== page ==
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Comparing the enthalpy change of combustion

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Introduction

Comparing the enthalpy changes of combustion of different alcohols The aim of this experiment is to investigate how the length of an alcohol molecule and the position of its OH group affect its enthalpy change of combustion. This will be done using the comparison method, using a known value for the enthalpy change of combustion for one fuel (here, propan-1-ol) and replicating the experiment for each alcohol, then accurately comparing the results. The 4 alcohols that will be compared to propan-1-ol (CH3CH2CH2OH) are: o methanol (CH3OH) o ethanol (CH3CH2OH) o propan-2-ol (CH3CH(OH)CH3) o butan-1-ol (CH3CH2CH2CH2OH) The propan-2-ol differs from propan-1-ol because its OH group is positioned on the 2nd carbon atom in the chain. Combustion reactions involve breaking the intra-molecular bonds (bonds between atoms, within the molecule) of a fuel, then making new bonds with oxygen. The formula for the combustion reaction is: Alcohol + Oxygen ==> Carbon Dioxide + Water e.g. CH3OH + 11/2O2 ==> CO2 + 2H2O Breaking bonds takes energy in from the surroundings, and making bonds gives energy back out. The enthalpy change is the net energy transfer of the reaction; it is negative if the reaction is exothermic, like combustion, and positive if the reaction is endothermic. ...read more.

Middle

The final temperature of the water, the temperature change, and the mass of alcohol used may differ. Methanol Ethanol Propan-2-ol Butan-1-ol Molar mass of alcohol g/mol Initial mass of spirit burner g Final mass of spirit burner g Mass of alcohol burned g Moles of alcohol burned mol Initial temperature of water �C Final temperature of water �C Temperature change K Enthalpy change of combustion kJ/mol If time allows, the experiments should be repeated for both the propan-1-ol (to ensure the value for the energy required for rise in water's temperature of 1K is reliable) and for the rest of the alcohols (to ensure the value for the enthalpy change of combustion is reliable). Results Alcohol Methanol Ethanol Propan-1-ol Propan-2-ol Butan-1-ol Initial temperature of water/�C 24 25 23 24 23 Final temperature of water/�C 42 44 44 45 43 Temperature change/�C 18 19 21 21 20 Initial mass of spirit burner/g 176.94 173.99 183.14 201.91 193.77 Final mass of spirit burner/g 175.73 172.84 181.94 200.81 193.01 Change in mass/g 1.21 1.15 1.20 1.10 0.76 The temperatures were measured using a 100�C thermometer, marked every 1�C. The masses were measured using a balance, reading to the nearest 0.1 grams. ...read more.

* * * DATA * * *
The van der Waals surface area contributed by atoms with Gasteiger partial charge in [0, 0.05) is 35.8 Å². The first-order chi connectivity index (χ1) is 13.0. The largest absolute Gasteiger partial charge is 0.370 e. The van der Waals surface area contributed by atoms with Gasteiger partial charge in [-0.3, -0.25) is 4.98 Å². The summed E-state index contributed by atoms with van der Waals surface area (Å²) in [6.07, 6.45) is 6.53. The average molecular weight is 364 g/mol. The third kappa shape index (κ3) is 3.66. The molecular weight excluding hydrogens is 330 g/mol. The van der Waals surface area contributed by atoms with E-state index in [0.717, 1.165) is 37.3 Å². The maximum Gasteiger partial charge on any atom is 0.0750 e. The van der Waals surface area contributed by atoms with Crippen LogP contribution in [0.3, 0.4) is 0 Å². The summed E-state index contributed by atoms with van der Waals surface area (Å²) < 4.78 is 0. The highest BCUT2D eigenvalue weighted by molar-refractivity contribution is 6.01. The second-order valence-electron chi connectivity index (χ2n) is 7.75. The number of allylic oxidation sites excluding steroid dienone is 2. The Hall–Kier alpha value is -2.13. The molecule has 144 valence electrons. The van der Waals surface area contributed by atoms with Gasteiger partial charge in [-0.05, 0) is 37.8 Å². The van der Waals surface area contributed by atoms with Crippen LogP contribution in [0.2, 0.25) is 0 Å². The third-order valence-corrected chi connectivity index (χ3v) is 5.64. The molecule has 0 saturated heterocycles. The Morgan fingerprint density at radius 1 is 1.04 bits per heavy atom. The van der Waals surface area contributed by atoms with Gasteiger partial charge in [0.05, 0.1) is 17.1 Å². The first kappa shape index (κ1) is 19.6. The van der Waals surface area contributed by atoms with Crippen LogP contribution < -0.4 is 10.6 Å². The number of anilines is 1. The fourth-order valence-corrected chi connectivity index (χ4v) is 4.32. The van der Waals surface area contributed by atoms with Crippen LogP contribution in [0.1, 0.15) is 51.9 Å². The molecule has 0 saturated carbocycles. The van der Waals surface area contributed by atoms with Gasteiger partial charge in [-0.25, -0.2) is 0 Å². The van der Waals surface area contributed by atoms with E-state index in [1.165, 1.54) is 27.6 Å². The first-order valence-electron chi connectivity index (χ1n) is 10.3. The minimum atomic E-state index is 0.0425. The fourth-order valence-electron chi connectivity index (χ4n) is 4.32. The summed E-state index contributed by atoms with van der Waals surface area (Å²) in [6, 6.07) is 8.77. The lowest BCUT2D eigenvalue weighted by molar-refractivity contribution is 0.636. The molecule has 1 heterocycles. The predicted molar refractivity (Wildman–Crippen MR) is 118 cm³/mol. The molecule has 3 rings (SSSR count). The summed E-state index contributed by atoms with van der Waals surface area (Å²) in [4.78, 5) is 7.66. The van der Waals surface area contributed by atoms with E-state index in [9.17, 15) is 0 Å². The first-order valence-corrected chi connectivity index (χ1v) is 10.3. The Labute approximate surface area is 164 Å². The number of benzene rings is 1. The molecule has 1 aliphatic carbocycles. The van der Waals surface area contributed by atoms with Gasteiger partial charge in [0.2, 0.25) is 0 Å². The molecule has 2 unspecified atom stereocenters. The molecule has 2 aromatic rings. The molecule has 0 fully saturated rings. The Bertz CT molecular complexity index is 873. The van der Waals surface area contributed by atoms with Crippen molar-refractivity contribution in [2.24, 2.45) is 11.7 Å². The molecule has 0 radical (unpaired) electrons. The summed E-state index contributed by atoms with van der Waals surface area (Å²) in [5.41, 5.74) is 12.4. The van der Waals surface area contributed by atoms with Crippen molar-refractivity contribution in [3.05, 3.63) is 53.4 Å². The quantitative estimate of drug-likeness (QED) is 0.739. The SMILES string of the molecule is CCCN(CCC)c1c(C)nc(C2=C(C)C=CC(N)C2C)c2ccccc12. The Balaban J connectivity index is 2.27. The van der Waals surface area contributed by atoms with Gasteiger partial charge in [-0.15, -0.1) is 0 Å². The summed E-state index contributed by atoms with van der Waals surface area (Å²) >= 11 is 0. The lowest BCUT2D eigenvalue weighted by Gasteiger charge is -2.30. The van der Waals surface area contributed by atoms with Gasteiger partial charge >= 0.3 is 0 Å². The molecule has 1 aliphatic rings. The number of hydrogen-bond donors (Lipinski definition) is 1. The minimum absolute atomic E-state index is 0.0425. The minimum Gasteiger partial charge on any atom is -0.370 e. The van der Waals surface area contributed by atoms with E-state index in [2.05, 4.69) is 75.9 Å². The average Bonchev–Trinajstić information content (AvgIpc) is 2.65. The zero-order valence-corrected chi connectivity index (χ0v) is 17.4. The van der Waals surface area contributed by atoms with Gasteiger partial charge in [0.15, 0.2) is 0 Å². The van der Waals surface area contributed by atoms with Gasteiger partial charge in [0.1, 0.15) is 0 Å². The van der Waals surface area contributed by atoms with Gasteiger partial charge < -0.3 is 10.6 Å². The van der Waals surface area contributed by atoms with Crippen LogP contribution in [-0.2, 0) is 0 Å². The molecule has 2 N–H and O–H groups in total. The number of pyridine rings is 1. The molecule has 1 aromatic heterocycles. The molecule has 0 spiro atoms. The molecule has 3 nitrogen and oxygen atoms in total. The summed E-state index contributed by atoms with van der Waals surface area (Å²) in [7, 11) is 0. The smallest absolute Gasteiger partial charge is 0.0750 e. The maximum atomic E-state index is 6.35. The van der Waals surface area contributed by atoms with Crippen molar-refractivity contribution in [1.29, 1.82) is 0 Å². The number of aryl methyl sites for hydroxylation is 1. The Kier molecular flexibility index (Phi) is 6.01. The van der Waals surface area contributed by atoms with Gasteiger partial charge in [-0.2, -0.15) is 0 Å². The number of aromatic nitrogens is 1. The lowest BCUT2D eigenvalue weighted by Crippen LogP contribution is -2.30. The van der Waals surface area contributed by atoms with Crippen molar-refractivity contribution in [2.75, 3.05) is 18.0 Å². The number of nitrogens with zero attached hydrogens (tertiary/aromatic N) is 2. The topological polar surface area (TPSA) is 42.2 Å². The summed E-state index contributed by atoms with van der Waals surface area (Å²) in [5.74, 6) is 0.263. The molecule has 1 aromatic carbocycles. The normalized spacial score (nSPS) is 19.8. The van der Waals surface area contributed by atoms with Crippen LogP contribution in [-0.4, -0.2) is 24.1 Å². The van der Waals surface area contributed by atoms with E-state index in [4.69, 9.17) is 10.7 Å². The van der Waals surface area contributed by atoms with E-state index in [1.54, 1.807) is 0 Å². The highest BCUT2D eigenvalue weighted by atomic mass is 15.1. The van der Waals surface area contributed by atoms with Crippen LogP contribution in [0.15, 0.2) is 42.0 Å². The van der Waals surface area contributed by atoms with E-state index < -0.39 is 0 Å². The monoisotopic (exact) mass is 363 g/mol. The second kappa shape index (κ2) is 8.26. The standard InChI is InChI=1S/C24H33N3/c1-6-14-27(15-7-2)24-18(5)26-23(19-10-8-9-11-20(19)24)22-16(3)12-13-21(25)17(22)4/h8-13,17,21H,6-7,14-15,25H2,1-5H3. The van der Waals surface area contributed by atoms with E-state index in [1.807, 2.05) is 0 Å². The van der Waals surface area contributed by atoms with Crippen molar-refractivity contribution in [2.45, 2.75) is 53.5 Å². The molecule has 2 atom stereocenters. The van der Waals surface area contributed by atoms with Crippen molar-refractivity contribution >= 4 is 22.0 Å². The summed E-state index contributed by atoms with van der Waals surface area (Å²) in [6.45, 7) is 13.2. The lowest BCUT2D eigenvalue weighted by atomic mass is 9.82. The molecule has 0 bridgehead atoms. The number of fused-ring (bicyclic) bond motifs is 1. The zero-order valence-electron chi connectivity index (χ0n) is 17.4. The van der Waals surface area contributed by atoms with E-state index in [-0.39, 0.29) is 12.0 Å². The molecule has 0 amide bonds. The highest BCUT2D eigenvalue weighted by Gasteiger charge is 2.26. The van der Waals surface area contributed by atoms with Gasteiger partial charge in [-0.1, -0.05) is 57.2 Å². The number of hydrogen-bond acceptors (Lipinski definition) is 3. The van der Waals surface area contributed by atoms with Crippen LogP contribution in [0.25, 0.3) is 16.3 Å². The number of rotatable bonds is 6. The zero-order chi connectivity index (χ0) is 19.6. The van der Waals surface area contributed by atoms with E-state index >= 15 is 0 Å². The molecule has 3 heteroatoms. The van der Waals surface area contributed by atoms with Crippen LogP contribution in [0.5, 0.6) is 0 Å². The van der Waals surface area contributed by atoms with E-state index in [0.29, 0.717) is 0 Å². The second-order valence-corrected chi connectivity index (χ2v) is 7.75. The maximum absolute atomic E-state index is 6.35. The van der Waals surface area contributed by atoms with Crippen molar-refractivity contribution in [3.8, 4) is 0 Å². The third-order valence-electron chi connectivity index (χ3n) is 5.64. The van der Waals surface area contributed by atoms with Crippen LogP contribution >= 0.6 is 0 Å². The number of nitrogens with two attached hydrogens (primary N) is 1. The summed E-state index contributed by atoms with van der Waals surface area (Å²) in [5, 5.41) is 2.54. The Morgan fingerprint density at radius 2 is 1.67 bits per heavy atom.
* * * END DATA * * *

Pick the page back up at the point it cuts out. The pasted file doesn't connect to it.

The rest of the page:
Conclusion

Although we tried to minimise this heat loss by using heatproof mats, this did not provide the closed environment which would be ideal. It should also be noted that all of the fuels burned with an orange/yellow flame, indicating incomplete combustion. This will have produced less energy than complete combustion, further decreasing the calculated enthalpy change of combustion. If I was to try and improve this experiment, I would use a calorimeter to reduce heat loss. I would also calibrate the equipment using a fuel with a known enthalpy change of combustion, to try and work out how much energy is lost to the equipment. I could then incorporate this into my calculations to give me a more accurate value for the enthalpy change. Sources Salters Advanced Chemistry, Chemical Storylines, Heinemann, 2000, pg 22. Salters Advanced Chemistry, sheets DF1.2 and DF1.3, 2000. Chemistry in Context, Nelson, 4th Edition, 1995, pg 450. These are reliable sources as they are respected and widely used textbooks and course materials. CLEAPSS Science Publications CD-ROM, 2005. CLEAPSS hazcards are usid in school laboratories. http://www.wpbschoolhouse.btinternet.co.uk/page18/02DFws.htm 6/11/2007 I believe this is reliable as it has been designed to help with the Salters AS course. http://www.chemicool.com/forum/post-177.html 11/11/2007 I believe this is reliable as there are other posts on the forum, by the same member, which I know are correct. ?? ?? ?? ?? Sophie Catt ...read more.

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